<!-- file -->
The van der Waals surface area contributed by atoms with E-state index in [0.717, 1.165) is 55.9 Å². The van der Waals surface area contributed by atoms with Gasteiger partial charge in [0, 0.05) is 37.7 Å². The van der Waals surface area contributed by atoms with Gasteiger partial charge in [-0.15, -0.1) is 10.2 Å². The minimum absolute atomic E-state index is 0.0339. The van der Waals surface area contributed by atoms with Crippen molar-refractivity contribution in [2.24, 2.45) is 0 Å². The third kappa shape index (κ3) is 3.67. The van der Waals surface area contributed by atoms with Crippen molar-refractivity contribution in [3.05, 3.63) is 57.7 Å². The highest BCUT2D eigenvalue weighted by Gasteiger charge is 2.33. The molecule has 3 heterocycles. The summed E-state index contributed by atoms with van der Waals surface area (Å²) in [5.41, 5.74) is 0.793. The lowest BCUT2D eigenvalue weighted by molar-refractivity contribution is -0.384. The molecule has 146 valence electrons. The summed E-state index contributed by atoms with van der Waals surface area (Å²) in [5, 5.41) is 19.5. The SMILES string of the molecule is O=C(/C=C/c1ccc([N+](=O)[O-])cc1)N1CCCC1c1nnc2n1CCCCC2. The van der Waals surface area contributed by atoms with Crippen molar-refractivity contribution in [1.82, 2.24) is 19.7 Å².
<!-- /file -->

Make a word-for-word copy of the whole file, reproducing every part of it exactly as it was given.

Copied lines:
The van der Waals surface area contributed by atoms with E-state index in [0.717, 1.165) is 55.9 Å². The van der Waals surface area contributed by atoms with Gasteiger partial charge in [0, 0.05) is 37.7 Å². The van der Waals surface area contributed by atoms with Gasteiger partial charge in [-0.15, -0.1) is 10.2 Å². The minimum absolute atomic E-state index is 0.0339. The van der Waals surface area contributed by atoms with Crippen molar-refractivity contribution in [2.24, 2.45) is 0 Å². The third kappa shape index (κ3) is 3.67. The van der Waals surface area contributed by atoms with Crippen molar-refractivity contribution in [3.05, 3.63) is 57.7 Å². The highest BCUT2D eigenvalue weighted by Gasteiger charge is 2.33. The molecule has 3 heterocycles. The summed E-state index contributed by atoms with van der Waals surface area (Å²) in [5.41, 5.74) is 0.793. The lowest BCUT2D eigenvalue weighted by molar-refractivity contribution is -0.384. The molecule has 146 valence electrons. The summed E-state index contributed by atoms with van der Waals surface area (Å²) in [5, 5.41) is 19.5. The SMILES string of the molecule is O=C(/C=C/c1ccc([N+](=O)[O-])cc1)N1CCCC1c1nnc2n1CCCCC2. The van der Waals surface area contributed by atoms with Crippen molar-refractivity contribution in [1.82, 2.24) is 19.7 Å².